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9 Things You May Not Know about Title IX

This week, we're celebrating the 39th anniversary of Title IX. What is the first thing that comes to mind when most people think about Title IX? You guessed it, athletics. Although Title IX has afforded women with great progress in athletics, most people don't know that Title IX protects against other forms of sex discrimination too.

So in honor of the birthday of this landmark law, here are 9 things you may not know about Title IX:

  1. Title IX bars sex discrimination in all education programs and activities receiving federal funds.
  2. Title IX requires schools to provide girls and boys with equal opportunities to play sports.
  3. Title IX prohibits education programs and activities from sex discrimination in employment too, protecting school staff as well as students.
  4. Title IX offers protections against sexual harassment of students by their teachers, other school staff, fellow students, and visitors on school premises.
  5. Title IX protects pregnant and parenting teens from being kicked out of school or excluded from school-related activities due to their pregnancy or parenting status.
  6. Title IX protects students from being barred from sports due to pregnancy or parenting. For example, a college cannot terminate or reduce a student’s athletic scholarship due to her pregnancy.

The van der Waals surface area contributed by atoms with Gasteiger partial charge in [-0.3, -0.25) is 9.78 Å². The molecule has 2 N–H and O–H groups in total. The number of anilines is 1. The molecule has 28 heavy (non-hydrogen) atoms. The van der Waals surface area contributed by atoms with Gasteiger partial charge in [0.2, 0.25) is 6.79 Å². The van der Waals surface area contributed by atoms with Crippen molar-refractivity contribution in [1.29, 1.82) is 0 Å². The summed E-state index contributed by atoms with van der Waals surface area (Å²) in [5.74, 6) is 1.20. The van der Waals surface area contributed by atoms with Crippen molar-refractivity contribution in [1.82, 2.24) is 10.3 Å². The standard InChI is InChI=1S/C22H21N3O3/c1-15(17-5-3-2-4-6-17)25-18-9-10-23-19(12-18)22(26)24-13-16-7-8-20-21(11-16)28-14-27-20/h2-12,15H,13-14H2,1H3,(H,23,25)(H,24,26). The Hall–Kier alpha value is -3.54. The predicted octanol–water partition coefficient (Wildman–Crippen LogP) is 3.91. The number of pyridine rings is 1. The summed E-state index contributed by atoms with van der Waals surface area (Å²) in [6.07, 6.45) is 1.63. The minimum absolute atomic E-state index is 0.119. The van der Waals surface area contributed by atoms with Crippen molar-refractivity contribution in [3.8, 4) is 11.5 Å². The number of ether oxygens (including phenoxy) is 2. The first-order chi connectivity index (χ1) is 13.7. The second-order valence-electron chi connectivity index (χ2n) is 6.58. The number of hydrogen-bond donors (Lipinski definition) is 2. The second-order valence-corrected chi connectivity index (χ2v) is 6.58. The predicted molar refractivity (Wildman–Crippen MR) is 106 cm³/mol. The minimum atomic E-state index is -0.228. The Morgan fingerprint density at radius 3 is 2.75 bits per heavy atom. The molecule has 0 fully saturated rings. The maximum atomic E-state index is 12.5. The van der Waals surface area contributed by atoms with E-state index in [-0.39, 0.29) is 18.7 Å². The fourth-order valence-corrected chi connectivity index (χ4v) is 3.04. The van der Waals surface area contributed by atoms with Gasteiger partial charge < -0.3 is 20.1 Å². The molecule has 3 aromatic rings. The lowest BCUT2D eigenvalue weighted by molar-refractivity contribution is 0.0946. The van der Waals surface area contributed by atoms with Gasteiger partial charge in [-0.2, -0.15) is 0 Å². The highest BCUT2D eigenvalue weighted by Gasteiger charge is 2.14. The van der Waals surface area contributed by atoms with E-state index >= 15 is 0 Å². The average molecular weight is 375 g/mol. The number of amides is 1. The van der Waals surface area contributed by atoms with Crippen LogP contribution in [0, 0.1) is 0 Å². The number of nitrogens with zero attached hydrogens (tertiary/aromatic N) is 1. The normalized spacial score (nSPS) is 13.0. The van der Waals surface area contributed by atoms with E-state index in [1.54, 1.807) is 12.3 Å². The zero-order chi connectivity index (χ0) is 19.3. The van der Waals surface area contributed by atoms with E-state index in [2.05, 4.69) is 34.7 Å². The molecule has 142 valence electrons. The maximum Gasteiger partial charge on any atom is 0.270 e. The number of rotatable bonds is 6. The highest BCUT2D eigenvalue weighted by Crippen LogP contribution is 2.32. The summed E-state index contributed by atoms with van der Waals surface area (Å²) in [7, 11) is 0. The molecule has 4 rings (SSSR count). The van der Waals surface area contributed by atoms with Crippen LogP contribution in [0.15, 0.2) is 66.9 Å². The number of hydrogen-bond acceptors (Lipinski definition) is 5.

7. Title IX requires that girls and boys be given equal opportunities in career and technical education programs like construction and engineering, fields traditionally male-dominated that pay better and offer better benefits than traditionally female fields.
  8. Title IX requires schools to adopt and disseminate policies prohibiting sex discrimination and harassment, develop and make known their grievance procedures, and designate a Title IX Coordinator who will oversee the school’s compliance efforts as well as take complaints.
  9. Under Title IX, schools cannot retaliate against students or teachers who report possible Title IX violations or raise issues of concern. Taking adverse action in retaliation for such conduct is itself a violation of the law.

Title IX protects all male and female students, and its mandate is broad.

Want to take action? Contact your school and ask about its anti-discrimination policies. Are there policies in place regarding athletics, sexual harassment, and the treatment of pregnant and parenting students? Do those policies seem fair? Are they being followed and enforced? If not, read up on steps your school can take to fall in line with Title IX protections. You can also contact or